What is Sexual Trafficking?
Sexual trafficking is a form of human trafficking. It involves recruiting, transporting or holding a victim for the purpose of sexual exploitation. This is induced by force, fraud or coercion by a third party, with the aim of exploiting them for profit.
Minors are unable to consent to engaging in commercial sexual services and are considered victims of human trafficking.
How to Recognize the Signs
Signs that a person may be being trafficked:
being withdrawn (won’t make eye contact, won’t speak for themselves)
being controlled/not allowed to speak for themselves
show signs of abuse, or have tattooing or branding symbols
being dressed to look much older than they are/wearing expensive things
someone is controlling their money, ID or other personal possessions
being frightened of the authorities or the individual they’re with
How does it happen?
Traffickers identify people who are vulnerable due to situational, emotional, and or economic circumstances. Traffickers may find victims through social media, their connections/networks, and by focusing on high-risk people and venues. They will show sudden interest in the vulnerable person in an effort to get closer to them.
Traffickers will identify a victim’s emotional/material and economic needs and fulfill them. This may include gifts, attention, affection, drugs, alcohol or whatever they need to fill their target’s needs. At this time, the trafficker will begin pushing boundaries and encouraging ‘risky’ sexual behaviours (e.g. explicit photos) of their victims. Victims will be introduced to new social venues and people associated with the trafficker.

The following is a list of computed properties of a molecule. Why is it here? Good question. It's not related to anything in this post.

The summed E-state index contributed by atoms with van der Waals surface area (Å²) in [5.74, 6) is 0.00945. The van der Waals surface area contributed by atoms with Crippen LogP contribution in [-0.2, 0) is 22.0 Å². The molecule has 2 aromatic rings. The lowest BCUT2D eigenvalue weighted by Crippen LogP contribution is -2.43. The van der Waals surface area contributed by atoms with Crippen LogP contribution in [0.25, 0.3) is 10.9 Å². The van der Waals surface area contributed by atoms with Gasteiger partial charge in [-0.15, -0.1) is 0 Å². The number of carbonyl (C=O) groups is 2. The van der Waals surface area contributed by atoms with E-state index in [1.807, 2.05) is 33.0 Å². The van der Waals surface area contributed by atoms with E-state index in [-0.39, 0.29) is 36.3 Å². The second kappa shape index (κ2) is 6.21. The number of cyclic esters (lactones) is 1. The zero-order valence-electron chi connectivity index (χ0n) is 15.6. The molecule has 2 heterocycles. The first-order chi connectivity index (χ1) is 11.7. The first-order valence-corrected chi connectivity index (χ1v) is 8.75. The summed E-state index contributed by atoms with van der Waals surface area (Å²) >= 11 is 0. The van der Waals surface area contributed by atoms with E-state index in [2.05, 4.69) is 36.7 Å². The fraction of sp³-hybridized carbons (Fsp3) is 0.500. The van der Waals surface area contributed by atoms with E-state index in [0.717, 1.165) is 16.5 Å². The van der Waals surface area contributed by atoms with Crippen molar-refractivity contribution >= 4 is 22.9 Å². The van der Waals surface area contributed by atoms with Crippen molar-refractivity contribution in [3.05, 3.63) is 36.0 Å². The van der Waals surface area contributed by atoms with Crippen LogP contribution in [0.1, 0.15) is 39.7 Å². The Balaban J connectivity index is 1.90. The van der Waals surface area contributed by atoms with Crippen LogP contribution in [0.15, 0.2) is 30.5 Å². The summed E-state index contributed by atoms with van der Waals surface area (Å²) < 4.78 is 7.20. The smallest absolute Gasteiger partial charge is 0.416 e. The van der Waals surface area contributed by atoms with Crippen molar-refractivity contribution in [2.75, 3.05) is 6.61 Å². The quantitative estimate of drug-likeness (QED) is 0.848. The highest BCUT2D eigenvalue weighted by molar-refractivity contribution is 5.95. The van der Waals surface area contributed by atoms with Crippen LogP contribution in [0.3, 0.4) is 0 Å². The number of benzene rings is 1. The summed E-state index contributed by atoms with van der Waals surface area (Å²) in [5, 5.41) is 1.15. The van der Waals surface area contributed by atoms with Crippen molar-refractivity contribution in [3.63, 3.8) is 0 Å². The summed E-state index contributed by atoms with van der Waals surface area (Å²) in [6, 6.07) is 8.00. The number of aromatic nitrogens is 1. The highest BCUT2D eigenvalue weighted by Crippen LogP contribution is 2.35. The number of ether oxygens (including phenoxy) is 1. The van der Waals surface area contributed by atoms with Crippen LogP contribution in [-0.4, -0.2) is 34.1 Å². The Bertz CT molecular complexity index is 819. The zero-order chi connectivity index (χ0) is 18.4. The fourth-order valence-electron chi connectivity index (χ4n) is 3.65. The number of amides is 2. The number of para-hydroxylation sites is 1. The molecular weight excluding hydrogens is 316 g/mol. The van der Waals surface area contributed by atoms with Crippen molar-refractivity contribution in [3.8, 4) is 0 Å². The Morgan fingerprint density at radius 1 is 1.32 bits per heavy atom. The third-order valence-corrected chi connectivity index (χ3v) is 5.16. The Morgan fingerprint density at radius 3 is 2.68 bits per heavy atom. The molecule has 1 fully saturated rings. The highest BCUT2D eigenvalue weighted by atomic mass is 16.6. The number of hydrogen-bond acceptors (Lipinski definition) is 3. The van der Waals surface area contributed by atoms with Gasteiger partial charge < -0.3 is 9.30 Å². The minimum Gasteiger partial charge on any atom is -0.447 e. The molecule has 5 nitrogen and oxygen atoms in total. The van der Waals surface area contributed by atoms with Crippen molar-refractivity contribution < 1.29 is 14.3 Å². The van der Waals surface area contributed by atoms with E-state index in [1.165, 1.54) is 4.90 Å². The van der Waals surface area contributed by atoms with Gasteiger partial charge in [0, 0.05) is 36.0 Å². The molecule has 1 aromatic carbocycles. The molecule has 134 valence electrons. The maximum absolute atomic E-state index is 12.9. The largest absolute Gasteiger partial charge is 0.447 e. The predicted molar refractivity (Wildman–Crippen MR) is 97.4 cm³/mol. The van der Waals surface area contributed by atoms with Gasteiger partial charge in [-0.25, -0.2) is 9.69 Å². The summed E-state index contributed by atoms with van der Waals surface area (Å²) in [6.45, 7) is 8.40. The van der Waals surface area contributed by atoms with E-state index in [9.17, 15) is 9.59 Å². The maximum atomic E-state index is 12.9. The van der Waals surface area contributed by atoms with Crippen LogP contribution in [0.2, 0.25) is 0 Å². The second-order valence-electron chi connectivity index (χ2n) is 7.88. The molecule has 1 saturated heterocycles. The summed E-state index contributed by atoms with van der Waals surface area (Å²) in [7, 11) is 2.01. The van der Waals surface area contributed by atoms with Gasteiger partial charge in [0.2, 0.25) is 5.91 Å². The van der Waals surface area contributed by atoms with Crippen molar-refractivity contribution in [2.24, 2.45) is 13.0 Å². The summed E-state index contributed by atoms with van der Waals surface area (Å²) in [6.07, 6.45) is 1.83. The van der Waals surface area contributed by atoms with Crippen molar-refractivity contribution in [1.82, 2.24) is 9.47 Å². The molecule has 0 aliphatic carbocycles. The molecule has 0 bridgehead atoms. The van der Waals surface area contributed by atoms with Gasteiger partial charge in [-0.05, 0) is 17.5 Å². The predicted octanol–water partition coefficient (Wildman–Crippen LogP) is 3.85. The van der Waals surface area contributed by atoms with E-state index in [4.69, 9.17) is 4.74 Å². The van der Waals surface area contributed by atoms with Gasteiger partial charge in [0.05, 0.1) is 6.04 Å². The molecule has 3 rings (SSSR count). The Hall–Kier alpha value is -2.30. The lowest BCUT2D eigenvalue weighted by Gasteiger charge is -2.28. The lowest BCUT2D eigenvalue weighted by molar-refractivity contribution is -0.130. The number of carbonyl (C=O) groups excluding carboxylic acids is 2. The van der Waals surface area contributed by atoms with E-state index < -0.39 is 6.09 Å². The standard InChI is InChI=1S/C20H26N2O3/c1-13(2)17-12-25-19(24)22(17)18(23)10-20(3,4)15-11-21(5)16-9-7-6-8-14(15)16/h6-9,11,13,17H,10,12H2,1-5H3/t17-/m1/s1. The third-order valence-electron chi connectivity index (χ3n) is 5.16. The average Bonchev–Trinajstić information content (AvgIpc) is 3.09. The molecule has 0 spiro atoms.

The trafficker may try to distance the victim from friends and family, and make the victim feel like they are the only person who cares about them. This helps the trafficker assert control.
Control & Exploitation
Once isolated, sex traffickers often use threats of violence (including against the victim’s loved ones), manipulation of dependency, blackmail, and forced substance abuse to coerce their victim into providing sexual services. Initially, victims may be unaware that they are being manipulated and sexually exploited.
Info obtained: Canadian Human Trafficking Hotline/Ontario.ca
What do you do if you suspect someone is being trafficked?
Call the 24/7 confidential Canadian Human Trafficking Hotline @ 1-833-900-1010.
This hotline provides a confidential space to access support, services and offers other reporting options.
You can also report a potential victim or crime by calling your local police or remain anonymous by calling Canadian Crime Stoppers @ 1-800-222-TIPS (8477)
or submit a secure web tip at www.cstip.ca.